October 16 – Financial Times (Don Weinland): “China could be facing a ‘debt iceberg with titanic credit risks’ following a boom in infrastructure projects by local governments around the country, S&P Global has warned. Local governments may have accrued a debt pile hidden off their balance sheet as high as Rmb30tn to Rmb40tn ($4.3tn to $5.8tn) following ‘rampant’ growth in borrowings, the rating agency estimated. The mounting debt in so-called local government financing vehicles, or LGFVs, hit an ‘alarming’ 60% of China’s gross domestic product at the end of last year and was expected to lead to increasing defaults at companies connected to regional authorities… Richard Langberg, an analyst at S&P, said there are Chinese cities with ‘hundreds’ of the local financing vehicles across the country. While defaults at a handful of smaller LGFVs could be handled by the financial sector, ‘if they start to let the bigger ones go then we are getting into uncharted territory,’ he said.”
October 16 – Bloomberg: “The rout in Chinese equities is throwing the spotlight on $613 billion of shares pledged as collateral for loans. Loans extended to company founders and other major investors who pledged their shareholdings as collateral emerged as a popular financing channel in recent years. But given the losses in equities — Shenzhen’s stock benchmark is down 33% in 2018 — there’s a growing risk that brokerages will be forced to sell the shares, accelerating the downturn. At least 36 companies have seen pledged shares liquidated by brokerages since the start of June, more than triple the 10 in the first five months of the year… At least two firms announced after Monday’s close that their shares were at risk of forced selling… ‘There’s a liquidity crisis in the stock market, and pledged shares are again starting to sound the alarm,’ said Yang Hai, analyst at Kaiyuan Securities Co. ‘If there are no real policies to cure the array of problems and ailments in our market, no one will be willing to take the risk.'”
Reports say a meeting is being arranged between President Trump and Chinese President Xi Jinping at the coming G20 meeting, tentatively for November 29th. Much could unfold by then. The mid-terms are now just two weeks from Tuesday. And it is especially challenging to look out six weeks and contemplate the status of global markets. “Risk off” has gained significant momentum around the globe.
With their stock market in a tailspin, one might expect the Chinese to be rather motivated to adopt conciliatory language and work toward progress on the trade front. Yet there’s another scenario that’s not as obvious – and certainly not comforting. Mr. Xi and Chinese leadership may feel they have been betrayed and mocked. They distrust the Trump administration, now recognizing their true objective is not trade as much as it is containing China’s ascending financial, economic, technological, military and geopolitical power. They are livid that the administration would adopt such a belligerent approach and relish in China’s financial distress. A new Cold War has commenced. It would be a zero-sum battle of rival superpowers.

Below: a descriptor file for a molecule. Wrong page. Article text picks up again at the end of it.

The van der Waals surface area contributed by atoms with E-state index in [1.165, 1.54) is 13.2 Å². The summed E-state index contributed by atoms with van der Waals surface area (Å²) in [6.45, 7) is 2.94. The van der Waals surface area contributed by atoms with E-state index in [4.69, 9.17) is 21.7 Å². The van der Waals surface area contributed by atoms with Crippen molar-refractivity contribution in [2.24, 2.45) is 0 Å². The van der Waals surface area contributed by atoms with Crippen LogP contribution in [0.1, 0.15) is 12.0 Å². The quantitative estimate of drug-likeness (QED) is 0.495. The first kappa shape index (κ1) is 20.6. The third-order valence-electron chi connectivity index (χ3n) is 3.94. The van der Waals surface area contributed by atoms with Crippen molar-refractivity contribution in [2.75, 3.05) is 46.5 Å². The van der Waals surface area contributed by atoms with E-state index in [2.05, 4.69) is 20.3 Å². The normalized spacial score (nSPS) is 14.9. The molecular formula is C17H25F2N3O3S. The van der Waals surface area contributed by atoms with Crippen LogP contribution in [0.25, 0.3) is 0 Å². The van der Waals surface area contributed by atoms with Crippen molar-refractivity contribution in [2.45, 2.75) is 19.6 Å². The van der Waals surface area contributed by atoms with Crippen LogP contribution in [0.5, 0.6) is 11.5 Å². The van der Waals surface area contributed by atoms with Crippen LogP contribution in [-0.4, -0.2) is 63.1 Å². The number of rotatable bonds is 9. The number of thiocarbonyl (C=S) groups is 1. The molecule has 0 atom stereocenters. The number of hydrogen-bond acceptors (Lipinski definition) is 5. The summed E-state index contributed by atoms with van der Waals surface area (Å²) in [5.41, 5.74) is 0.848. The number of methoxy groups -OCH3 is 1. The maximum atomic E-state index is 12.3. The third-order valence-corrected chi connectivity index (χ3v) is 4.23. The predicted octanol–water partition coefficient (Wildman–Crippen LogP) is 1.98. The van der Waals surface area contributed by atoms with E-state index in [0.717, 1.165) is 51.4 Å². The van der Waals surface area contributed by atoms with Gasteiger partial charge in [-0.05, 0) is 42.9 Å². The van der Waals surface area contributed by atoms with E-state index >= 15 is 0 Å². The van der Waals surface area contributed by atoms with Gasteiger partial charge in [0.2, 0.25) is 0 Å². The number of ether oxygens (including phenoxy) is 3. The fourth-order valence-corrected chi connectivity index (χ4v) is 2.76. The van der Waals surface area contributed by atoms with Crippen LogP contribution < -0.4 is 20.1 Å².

The administration clearly believes they have the Chinese right where they want them. President Trump is quick to note the big decline in China’s stock market. For a number of years now, I’ve feared a major consequence of a bursting Bubble would be the Chinese blaming “foreigners” (chiefly the U.S. and Japan) for their hardship. I just never imagined it would be so straightforward for Beijing to directly link a cause and effect.
The Chinese Bubble is again at the precipice. The last comparable episode, back in late-2015/early-2016, came in different global backdrop. China implemented additional stimulus measures, while the ECB and BOJ boosted QE and the Fed postponed “normalization”. For the most part, rates were near zero globally and bond yields were declining. Pricing pressures were still leaning disinflationary. Global risk markets were neither as inflated nor as fragile as now.
That crisis episode saw the PBOC employ $100s of billions of reserves to stabilize the Chinese currency, in a global backdrop approaching $2.0 TN of annualized central bank liquidity injections. Back then, China was facing a relatively stronger economy and a booming apartment Bubble inclined for “Terminal Phase” excess.
The Chinese have considerably less flexibility today. The burst EM Bubble poses major financial and economic risks for a much more fragile Chinese system. At about $3.0 TN, China’s international reserves are down a (mere) trillion from 2014 highs. And pushing more Credit, investment and speculation into Chinese housing at this “Terminal Phase” is a perilous proposition.
For too long China needed to rein in Credit growth. They made an attempt. Not surprisingly, the results have been unsatisfying. The risk of Bubble implosion has now incited yet another round of stimulus measures. But Bubble risk is indomitable, risk that expands parabolically during the “Terminal Phase.” I believe there are a number of important factors – domestic and international, economic and financial – working against Beijing’s current stabilization efforts. Chinese officials might be at the cusp of finally losing control. The Trump administration provides a most convenient scapegoat.